[01:06:30] Satchin and his lab at Salk Institute have developed an app called “My Circadian Clock,” which is part of a research project that’s using smartphones to track people’s daily behaviors. Dawn asks Satchin to give an overview of the project and discuss how people can participate in the research.
[01:09:53] Satchin briefly talks about any potential efficacy in commercial sleep tracking devices.
[01:12:08] Satchin talks about the findings of a National Institute of Aging paper that showed time-restricted eating might increase longevity.
[01:14:40] Satchin talks about his work with Dr. Valter Longo, who was the guest on episode 64 of STEM-Talk.
[01:16:45] While research on chronopharmacology is encouraging, Satchin discusses what some of the main logistical constraints we face in trying to apply its tenets in the clinic.
[01:20:02] Satchin discusses how he convinced his mother to try time-restricted eating.
[01:23:01] Commenting on how all of Satchin’s mother’s siblings have some sort of metabolic disease, either high cholesterol, diabetes, hypertension or a combination of the three, Dawn asks what is it about the Indian diet that is so unhealthy.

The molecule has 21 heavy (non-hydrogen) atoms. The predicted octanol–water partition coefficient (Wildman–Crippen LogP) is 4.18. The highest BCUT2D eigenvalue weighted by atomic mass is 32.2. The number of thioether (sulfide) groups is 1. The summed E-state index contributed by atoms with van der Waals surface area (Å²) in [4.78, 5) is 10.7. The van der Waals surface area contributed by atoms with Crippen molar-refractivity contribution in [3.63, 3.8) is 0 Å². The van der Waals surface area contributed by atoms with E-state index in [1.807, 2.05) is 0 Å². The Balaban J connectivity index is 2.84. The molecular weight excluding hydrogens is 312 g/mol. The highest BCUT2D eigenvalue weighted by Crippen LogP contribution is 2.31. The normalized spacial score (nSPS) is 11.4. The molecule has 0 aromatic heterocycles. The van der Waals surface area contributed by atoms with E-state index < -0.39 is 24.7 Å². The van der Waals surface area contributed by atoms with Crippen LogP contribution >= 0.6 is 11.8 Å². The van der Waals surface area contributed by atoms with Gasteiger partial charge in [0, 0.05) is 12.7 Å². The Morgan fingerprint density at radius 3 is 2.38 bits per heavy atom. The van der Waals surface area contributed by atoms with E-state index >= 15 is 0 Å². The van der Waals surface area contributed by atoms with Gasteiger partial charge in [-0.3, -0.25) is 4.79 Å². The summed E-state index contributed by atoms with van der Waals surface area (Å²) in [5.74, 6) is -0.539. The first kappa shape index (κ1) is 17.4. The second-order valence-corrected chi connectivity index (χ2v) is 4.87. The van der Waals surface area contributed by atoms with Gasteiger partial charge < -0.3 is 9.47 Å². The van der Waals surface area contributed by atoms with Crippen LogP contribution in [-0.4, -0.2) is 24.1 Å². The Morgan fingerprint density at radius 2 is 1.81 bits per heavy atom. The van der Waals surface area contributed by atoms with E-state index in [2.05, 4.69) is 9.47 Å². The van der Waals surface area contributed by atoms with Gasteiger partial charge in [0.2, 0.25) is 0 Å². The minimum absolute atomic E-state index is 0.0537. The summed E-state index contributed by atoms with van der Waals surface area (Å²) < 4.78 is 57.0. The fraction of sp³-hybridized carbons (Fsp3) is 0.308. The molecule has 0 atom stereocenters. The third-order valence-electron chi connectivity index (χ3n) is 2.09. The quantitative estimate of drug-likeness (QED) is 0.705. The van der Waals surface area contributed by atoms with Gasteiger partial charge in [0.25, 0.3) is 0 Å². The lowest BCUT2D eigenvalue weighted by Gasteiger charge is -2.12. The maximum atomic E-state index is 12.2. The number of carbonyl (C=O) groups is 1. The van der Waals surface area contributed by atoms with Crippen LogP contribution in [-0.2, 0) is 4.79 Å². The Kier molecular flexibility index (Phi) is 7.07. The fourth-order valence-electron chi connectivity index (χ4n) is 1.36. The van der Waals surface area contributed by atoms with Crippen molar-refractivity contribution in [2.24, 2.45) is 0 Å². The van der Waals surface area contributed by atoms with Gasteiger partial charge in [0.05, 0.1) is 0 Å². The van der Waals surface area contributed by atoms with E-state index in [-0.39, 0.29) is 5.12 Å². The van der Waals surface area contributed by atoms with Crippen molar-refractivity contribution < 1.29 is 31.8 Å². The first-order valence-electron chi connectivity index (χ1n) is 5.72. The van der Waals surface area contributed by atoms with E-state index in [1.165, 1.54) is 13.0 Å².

[01:25:32] Satchin talks about what his diet and eating window look like on a typical day.
[01:26:28] Regarding the symposium Satchin attended in Stockholm. Ken asks how he deals with travel and jet lag in terms of his circadian rhythm.
[01:28:27] In terms of the future, Dawn ends the interview asking Satchin what new studies he is considering and what direction he thinks his research will take.
Dr. Satchin Panda bio
“The Circadian Code”
My Circadian Clock app
Circadian rhythms, time-restricted feeding, and healthy aging
Time-Restricted Feeding Prevents Obesity and Metabolic Syndrome in Mice Lacking a Circadian Clock
Dr. Valter Longo, who was the guest on episode 64 of STEM-Talk.
Learn more about IHMC
Ken Ford bio
Dawn Kernagis bio